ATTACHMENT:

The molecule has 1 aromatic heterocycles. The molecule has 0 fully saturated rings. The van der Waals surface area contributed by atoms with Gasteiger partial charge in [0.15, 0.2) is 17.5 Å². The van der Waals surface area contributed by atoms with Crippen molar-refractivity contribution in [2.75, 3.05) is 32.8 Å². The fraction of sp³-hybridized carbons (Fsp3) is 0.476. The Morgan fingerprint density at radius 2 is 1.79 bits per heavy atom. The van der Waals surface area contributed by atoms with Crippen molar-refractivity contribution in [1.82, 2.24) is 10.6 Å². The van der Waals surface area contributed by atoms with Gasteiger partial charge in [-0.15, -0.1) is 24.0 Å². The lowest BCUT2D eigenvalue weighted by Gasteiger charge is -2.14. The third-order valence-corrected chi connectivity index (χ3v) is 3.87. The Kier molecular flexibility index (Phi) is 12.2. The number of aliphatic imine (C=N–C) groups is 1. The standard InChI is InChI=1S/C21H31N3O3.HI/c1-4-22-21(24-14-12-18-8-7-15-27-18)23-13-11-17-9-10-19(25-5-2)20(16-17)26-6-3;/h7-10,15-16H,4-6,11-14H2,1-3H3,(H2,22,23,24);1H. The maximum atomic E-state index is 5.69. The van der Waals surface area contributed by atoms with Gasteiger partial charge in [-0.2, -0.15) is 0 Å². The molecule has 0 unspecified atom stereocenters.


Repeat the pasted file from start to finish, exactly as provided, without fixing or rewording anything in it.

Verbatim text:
The molecule has 1 aromatic heterocycles. The molecule has 0 fully saturated rings. The van der Waals surface area contributed by atoms with Gasteiger partial charge in [0.15, 0.2) is 17.5 Å². The van der Waals surface area contributed by atoms with Crippen molar-refractivity contribution in [2.75, 3.05) is 32.8 Å². The fraction of sp³-hybridized carbons (Fsp3) is 0.476. The Morgan fingerprint density at radius 2 is 1.79 bits per heavy atom. The van der Waals surface area contributed by atoms with Crippen molar-refractivity contribution in [1.82, 2.24) is 10.6 Å². The van der Waals surface area contributed by atoms with Gasteiger partial charge in [-0.15, -0.1) is 24.0 Å². The lowest BCUT2D eigenvalue weighted by Gasteiger charge is -2.14. The third-order valence-corrected chi connectivity index (χ3v) is 3.87. The Kier molecular flexibility index (Phi) is 12.2. The number of aliphatic imine (C=N–C) groups is 1. The standard InChI is InChI=1S/C21H31N3O3.HI/c1-4-22-21(24-14-12-18-8-7-15-27-18)23-13-11-17-9-10-19(25-5-2)20(16-17)26-6-3;/h7-10,15-16H,4-6,11-14H2,1-3H3,(H2,22,23,24);1H. The maximum atomic E-state index is 5.69. The van der Waals surface area contributed by atoms with Gasteiger partial charge in [-0.2, -0.15) is 0 Å². The molecule has 0 unspecified atom stereocenters.